There’s no one right answer to this question. Each inspection is different. Older or larger homes take longer. Homes on slabs are easier than homes with crawl spaces. At minimum, any home will take 2.5 to 3.5 hours of time to perform the inspection and write the report. We sometimes spend 5 or 6 hours on a larger or older home.

  • Can I attend the home inspection with you?

Make sure your inspector allows you to attend the inspection. If not, be wary. Being at the inspection and seeing the problems will greatly increase your understanding of the problems. I tell clients if you attend the entire inspection you may know more about the home you are buying than the home you live in now. If you can not be there for the entire inspection try to be there for the last 30 minutes so the inspector can show you the issues and you can ask questions.

  • Can I see a sample home inspection report?

Looking at a sample report is the single best method of comparing home inspectors. Much of what we do involves written communication. The report is the work product of the inspector. Make sure it’s in a well organized format you can understand. Be sure it all makes sense. If the inspector is reluctant to show you a sample of his work, run.

  • Do you take photographs?

The most advanced inspectors take digital photos of defects and print them. Photos make it easier for everyone to understand the problem. Especially when the problem is where you can’t get to it. Like the roof or the crawl space.

  • Do you perform re-inspections?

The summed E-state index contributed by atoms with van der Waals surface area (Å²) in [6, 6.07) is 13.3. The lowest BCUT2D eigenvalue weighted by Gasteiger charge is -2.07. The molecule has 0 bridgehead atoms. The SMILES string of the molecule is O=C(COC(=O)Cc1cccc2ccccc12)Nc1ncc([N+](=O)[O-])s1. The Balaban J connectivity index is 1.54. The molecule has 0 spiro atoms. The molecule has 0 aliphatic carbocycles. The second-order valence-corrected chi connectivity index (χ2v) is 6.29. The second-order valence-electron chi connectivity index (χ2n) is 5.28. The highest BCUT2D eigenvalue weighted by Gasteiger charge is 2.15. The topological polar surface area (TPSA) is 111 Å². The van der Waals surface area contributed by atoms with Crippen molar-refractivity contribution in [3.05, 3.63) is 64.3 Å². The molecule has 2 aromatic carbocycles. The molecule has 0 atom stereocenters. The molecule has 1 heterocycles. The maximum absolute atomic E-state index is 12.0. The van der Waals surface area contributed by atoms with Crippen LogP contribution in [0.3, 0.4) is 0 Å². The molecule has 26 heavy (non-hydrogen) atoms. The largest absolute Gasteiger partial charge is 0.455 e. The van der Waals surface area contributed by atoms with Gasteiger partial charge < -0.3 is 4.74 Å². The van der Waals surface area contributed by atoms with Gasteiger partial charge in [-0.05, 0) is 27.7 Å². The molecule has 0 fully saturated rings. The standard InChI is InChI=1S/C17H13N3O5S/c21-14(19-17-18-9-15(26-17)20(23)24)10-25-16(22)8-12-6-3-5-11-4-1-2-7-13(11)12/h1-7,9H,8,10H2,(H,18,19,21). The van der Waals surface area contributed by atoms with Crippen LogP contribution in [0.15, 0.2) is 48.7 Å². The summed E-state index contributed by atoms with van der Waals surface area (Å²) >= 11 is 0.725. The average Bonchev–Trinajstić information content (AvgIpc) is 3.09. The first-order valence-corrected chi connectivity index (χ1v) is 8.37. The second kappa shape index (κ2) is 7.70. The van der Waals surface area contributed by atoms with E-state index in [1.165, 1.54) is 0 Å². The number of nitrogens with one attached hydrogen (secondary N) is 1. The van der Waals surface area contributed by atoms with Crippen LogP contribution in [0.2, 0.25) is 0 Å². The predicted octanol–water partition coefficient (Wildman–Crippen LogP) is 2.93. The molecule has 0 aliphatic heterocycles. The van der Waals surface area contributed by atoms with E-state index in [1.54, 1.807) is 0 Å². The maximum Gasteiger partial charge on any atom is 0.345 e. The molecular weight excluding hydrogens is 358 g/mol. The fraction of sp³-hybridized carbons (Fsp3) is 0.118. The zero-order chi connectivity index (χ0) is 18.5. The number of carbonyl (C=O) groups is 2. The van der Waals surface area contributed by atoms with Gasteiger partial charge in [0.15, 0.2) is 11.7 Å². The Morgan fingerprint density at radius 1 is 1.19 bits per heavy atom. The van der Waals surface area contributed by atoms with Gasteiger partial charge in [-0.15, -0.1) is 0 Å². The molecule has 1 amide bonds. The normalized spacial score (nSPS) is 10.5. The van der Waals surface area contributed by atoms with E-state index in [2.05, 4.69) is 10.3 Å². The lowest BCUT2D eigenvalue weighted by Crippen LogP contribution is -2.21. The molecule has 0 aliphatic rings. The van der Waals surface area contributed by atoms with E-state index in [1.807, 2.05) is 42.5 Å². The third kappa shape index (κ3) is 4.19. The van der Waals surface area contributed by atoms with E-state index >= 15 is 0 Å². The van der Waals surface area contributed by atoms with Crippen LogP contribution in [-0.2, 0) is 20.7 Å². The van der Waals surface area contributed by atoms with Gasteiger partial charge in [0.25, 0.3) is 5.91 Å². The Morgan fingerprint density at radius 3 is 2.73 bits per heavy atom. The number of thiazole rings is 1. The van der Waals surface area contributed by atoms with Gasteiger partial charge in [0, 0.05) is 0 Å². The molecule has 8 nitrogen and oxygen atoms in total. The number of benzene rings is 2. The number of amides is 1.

A re-inspection is typically done after the buyer (or their bank) has requested repairs and the seller states the repairs have been performed. It is a way for the buyer to verify that what the sellers said was repaired actually was. Too many times I have seen sellers get estimates for repairs, write Paid on the bottom of the estimate and give it to the buyer as proof of repairs. Click here to see our re-inspection policy

  • How much do you charge?

Fees vary widely. You’ll find that inspectors who have been around a long time and do a good job tend to charge more. It’s like anything else. You get what you pay for. In fact, you can probably judge the skill level of the inspector by the price he charges.  And in this case, you want the best, not the cheapest. Some real estate contracts require the seller to repair defects found during the inspection. Missing even one of these defects will end up costing you money. Need more convincing? Think about this. If O. J. Simpson had hired the cheapest attorney he could find, do you think he would be out playing golf, a free man?